In Part 1 of this examination of Hargrave, I expressed surprise at Frances Trollope choosing a French heroine for her novel, but here, I think, we have the explanation.

For many people, “19th century literature” and “Victorian literature” are interchangeable terms, but it is important to remember that there was a good half-century of publishing in existence before Victorianism really kicked in, and that the novels of the Regency and post-Regency periods were often daringly different from what came later—particularly those written by women. We’ve seen clear evidence of this already, in the novels of Catharine Crowe—Susan Hopley, with its servant-heroine, and Men And Women, with its detective-story plot; both of them steeped in crime—and here we find Frances Trollope doing much the same thing. Both authors were extremely popular with the reading public.

However, Victorianism did finally take over—and a great many earlier female writers were, in effect, expunged from the record, partly by not having their books reprinted, partly by a refusal on the part of the all-powerful circulating libraries to stock existing copies. Trollope, for one, was increasingly condemned as “coarse” and “vulgar” for her forthright style.

(It has always completely infuriated me that Tobias Smollett, whose books are full of sex, violence and scatological humour, continued to be reissued throughout the Victorian era, while his contemporary, Charlotte Smith, was buried on account of her feminist-radical themes.)

But while Frances Trollope dealt frankly with subject matter considered unfit of Victorian readers, there was a line she wouldn’t cross, and with the crisis-point in Hargrave, we’ve found it. As she strives to save her step-father, in order to protect her most beloved sister, Adèle de Cordillac—this beautiful young woman—this lady of breeding, modest and well-conducted–this Protestant—reveals herself as a first-class liar and plotter. It is necessary for the novel that she be so; but we can understand why Trollope held back from having an English girl (or even a half-English girl) behave like this.

Crushed by his confrontation with his step-daughter, Hargrave is only too willing to follow her orders, and leave his fate in her hands: capable of carrying on a masquerade while unsuspected, he wilts before the contemptuous condemnation that he sees in Adèle’s face, and meekly acquiesces in her developing scheme to save him.

Considering their situation,  Adèle realises that she must think of something that will provide both a reasonable explanation for their flight, and an effective smokescreen of the truth—a truth she must keep from Sabina, even while convincing her that their escape is necessary. She finds an excuse in the ongoing tumult of the French government, casting Hargrave in the role of a conspirator whose actions against the incumbent rulers have been discovered.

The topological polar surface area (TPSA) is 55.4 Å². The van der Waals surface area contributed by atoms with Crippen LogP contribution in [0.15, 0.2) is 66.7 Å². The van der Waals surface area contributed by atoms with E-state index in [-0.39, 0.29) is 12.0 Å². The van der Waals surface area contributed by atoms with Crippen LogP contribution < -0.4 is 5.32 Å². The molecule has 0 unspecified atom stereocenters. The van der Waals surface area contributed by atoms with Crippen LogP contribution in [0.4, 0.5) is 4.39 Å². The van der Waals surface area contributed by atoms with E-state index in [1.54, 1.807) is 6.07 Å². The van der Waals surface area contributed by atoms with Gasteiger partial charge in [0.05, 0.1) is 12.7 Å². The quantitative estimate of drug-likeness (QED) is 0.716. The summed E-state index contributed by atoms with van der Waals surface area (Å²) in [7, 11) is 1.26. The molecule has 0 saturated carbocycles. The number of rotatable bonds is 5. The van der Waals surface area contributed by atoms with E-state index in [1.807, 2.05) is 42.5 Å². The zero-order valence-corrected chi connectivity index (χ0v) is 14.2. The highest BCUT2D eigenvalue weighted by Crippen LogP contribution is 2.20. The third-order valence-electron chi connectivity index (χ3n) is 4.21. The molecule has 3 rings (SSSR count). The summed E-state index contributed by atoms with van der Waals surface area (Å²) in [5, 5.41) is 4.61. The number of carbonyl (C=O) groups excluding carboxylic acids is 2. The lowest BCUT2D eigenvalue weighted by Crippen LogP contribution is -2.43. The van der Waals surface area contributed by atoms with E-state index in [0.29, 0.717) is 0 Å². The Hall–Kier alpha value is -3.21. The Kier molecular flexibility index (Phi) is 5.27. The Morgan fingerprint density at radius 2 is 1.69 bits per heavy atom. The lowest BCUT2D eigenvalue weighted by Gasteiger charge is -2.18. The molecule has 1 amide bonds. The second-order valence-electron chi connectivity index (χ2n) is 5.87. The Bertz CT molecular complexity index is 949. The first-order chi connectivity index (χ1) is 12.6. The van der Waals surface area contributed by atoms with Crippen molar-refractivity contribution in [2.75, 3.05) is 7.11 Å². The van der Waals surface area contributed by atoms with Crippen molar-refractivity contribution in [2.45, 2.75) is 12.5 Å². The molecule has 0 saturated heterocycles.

Dismissing the servants, Adèle breaks the news to Sabina and Madame de Hautrivage, simultaneously coaching Hargrave in the attitude he is to assume. As she anticipates, Sabina’s only thought is for her father’s safety; she declares herself capable of anything, even playing a part in public, if it is necessary. Adèle reveals that they will leave that very night for Calais, and take passage to England, where they will stay until, hopefully, the present crisis passes and Hargrave may safely return to France. She then presses upon Madame de Hautrivage the need for absolute secrecy about their movements—which she does knowing full well that Madame cannot keep a secret.

Not until she is alone with her step-father and sister does Adèle explain her real plan. Hargrave and Sabina must attend the Ambassador’s party with Madame as planned, and behave as if nothing was wrong; from there they will make their escape, via arrangements made by Adèle during the evening. However, they must not forget that they have a spy in their midst in the person of Louis Querin, their footman (as Adèle knows from her observation of the police), and fooling him is the first necessity: already he has inquired about their intended movements that evening, as she is aware thanks to some innocent remarks from her maid, Susanne. Hargrave will order his servants to have their carriage ready to take the party home at four o’clock, but he and Sabina will exit two hours earlier. If Querin is not watching, they must slip out to a hired vehicle that Adèle will have waiting; if he is, Hargrave must get rid of him first by telling him that Sabina has been taken ill and ordering him to run to summon their carriage. If all goes well, before anyone realises the deception they will be gone from Paris—and definitely not by the Calais road.

The one point over which Adèle hesitates is the necessary abandonment of Roger Humphries, of whose whereabouts she is still unaware—Hargrave having kept that to himself. Yet she knows they cannot lose time in searching or waiting for him…

Adèle stays home that evening under a pretense of illness, to carry out her own part in the plan. Having made up a bundle of her own and Sabina’s jewellery and money, and various necessary items, she begs the assistance of Susanne, telling her maid that she has agreed to assist a friend to escape a forced marriage: a story that wins Susanne’s interest and cooperation. The girl happily agrees to provide two complete outfits from her own wardrobe; it is also she who guides the disguised Adèle out of the house via the servants’ passageways and exit, and leads her to a coach-stand. The two travel only a short distance before, to her distress, Susanne learns that she is to take no further part in Adèle’s adventure. Adèle lets her out and sends her home, with Susanne promising absolute silence, before slipping away into the night.

(It is amusing to note how much more faith in her maid’s fidelity Adèle has than in her aunt’s…)